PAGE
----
The Walk-Forward Loop

The previous post described the high level architecture of a walk-forward forecasting for time series data. As a hands-on implementation – let’s apply a simple QDA classifier on the series discussed previously.

First things first, most of the relevant code is available on GitHub. Although in general I try to publish run-able code, this is not a self-contained executable script. There are various reasons for it, but the main goal here is to demonstrate what I dubbed the “Walk-Forward Loop” template.

Writing the code structurally wasn’t too hard – I have been using this approach for a few years now, so it was quite clear where do I want to get to. Implementing it in Python was the bigger obstacle, especially since I wanted to make use of some nice packages to keep the code as flexible as possible.

def drive_mlloop():
    # Load the data from a file
    all_data = dsh.load('all_data.bin')

    # Use the data for the Heating Oil continuous contract
    data = all_data['HO2']

    # Sanity checks
    combined = pd.concat([data['features'], data['full']['entry']], axis=1)
    combined = combined.dropna()
    if len(data['features']) != len(combined):
        raise RuntimeError('Some observations were removed while merging the series. Ensure there are no NAs and the series length match.')

    # The dependent and the independent variables
    response = combined.iloc[:,-1]
    features = combined.iloc[:,:-1]

    fl = dsh.ForecastLocations(features.index)

    # Run the machine learning loop
    ml = MlLoop('test_model', 'ml.log', db_url = 'sqlite:///ml.sqlite')
    ml.run(features, response, fl)

That’s pretty much the main driver. The previously prepared series are loaded from a file. The features and the response (independent and dependent variables, respectively) are then concatenated just to make sure they align to some degree. The first interesting point is the ForecastLocations object creation. It’s a simple class which based on it’s configuration outputs the periods (as indexes) where the forecasting is to occur. I have found that to be quite useful. My current implementation of this class is immature at the moment so use it with caution.

class ForecastLocations:
    def __init__(self, timestamps, nahead=1, min_history=1000, max_history=1e6, start_index=None, end_index=None, start_date=None, end_date=None, history_delay=0):
        self.starts = None
        self.ends = None

        ll = len(timestamps)

        if start_index is None:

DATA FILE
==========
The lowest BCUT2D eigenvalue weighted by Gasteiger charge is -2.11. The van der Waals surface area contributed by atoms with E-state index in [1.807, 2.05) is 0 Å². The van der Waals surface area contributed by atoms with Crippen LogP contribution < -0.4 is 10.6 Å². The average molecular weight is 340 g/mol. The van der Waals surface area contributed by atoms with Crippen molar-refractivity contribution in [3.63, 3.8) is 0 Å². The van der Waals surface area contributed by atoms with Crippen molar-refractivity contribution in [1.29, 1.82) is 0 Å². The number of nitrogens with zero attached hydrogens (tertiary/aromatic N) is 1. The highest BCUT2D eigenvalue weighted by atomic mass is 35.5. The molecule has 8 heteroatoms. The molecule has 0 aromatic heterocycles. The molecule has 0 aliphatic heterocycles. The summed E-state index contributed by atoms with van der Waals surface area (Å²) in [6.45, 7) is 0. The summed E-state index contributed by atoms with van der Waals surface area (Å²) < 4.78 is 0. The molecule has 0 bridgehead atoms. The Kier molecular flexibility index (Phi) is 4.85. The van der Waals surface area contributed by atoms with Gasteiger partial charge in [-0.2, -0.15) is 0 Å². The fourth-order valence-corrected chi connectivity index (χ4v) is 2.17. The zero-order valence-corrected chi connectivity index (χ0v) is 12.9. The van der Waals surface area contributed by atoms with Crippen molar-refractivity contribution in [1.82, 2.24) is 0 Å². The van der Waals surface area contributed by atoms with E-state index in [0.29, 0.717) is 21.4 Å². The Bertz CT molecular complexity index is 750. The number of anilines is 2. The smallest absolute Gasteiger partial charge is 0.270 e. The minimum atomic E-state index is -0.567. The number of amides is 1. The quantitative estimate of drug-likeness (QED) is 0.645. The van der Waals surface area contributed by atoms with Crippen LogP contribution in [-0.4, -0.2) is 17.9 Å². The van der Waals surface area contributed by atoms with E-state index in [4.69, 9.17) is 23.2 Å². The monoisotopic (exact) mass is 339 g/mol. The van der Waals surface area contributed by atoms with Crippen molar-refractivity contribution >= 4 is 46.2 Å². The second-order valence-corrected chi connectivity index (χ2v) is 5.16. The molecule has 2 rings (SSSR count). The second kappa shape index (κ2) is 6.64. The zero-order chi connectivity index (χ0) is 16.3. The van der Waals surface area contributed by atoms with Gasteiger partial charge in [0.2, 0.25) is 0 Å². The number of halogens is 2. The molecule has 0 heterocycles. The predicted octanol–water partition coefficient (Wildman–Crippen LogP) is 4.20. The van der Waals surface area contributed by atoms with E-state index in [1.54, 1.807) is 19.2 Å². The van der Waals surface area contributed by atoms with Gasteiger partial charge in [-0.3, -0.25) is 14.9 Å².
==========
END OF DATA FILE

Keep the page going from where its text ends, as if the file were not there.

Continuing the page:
if start_date is not None:
                start_index = max(np.searchsorted(timestamps, start_date), min_history + 1 + history_delay)
            else:
                start_index = min_history + history_delay

        if end_index is None:
            if end_date is None:
                end_index = ll - 1
            else:
                end_index = np.searchsorted(timestamps, end_date)

        if start_index >= end_index:
            return

        self.ends = np.arange(nahead, end_index - start_index + 1, nahead) + start_index - 1
        self.starts = self.ends - nahead + 1

    def len(self):
        if self.starts is None:
            return None
        return len(self.starts)

The machine learning loop is responsible for the rest. It walks through the locations identified for forecasting and performs a series of tasks:

  • Extracts the training data set from the full series.
  • Trains the models.
  • Extracts the features for the period to be forecasted.
  • Forecasts using the previously trained model and the features.
  • Stores the results in a database.
  • Logs the progress to a file.

For the machine learning part, I used the scikit-learn package but that’s just for illustrative purposes.

A nice feature which makes this version shine compared to the R version is the use of the sqlalchemy package. A nice ORM implementation which allowed me to abstract the database code. I have been using SQLite to run the code, but with a single line change, the connection string, it will be quite straightforward to modify it to use any other SQL engine. Sounds simple, but try doing that in R … It’s complicated enough even in Java, to the degree that I am using direct SQL queries in my backtesting faramework.

For the logging I simply ported my R logging code. The log is useful to get an idea how fast the computations are going. Ideally, the access to the file should be synchronized so that we can log even when executing in parallel. I hope there is a Python package I can use for that. 🙂

Synchronization, parallelization and a few other pieces are still missing, but this is pretty much the entire walk-forward template! Plugin different algorithms, store the results in the same database (using different model id), and then use the available data to compare performance, do step-wise model selection or whatever else you can think of!

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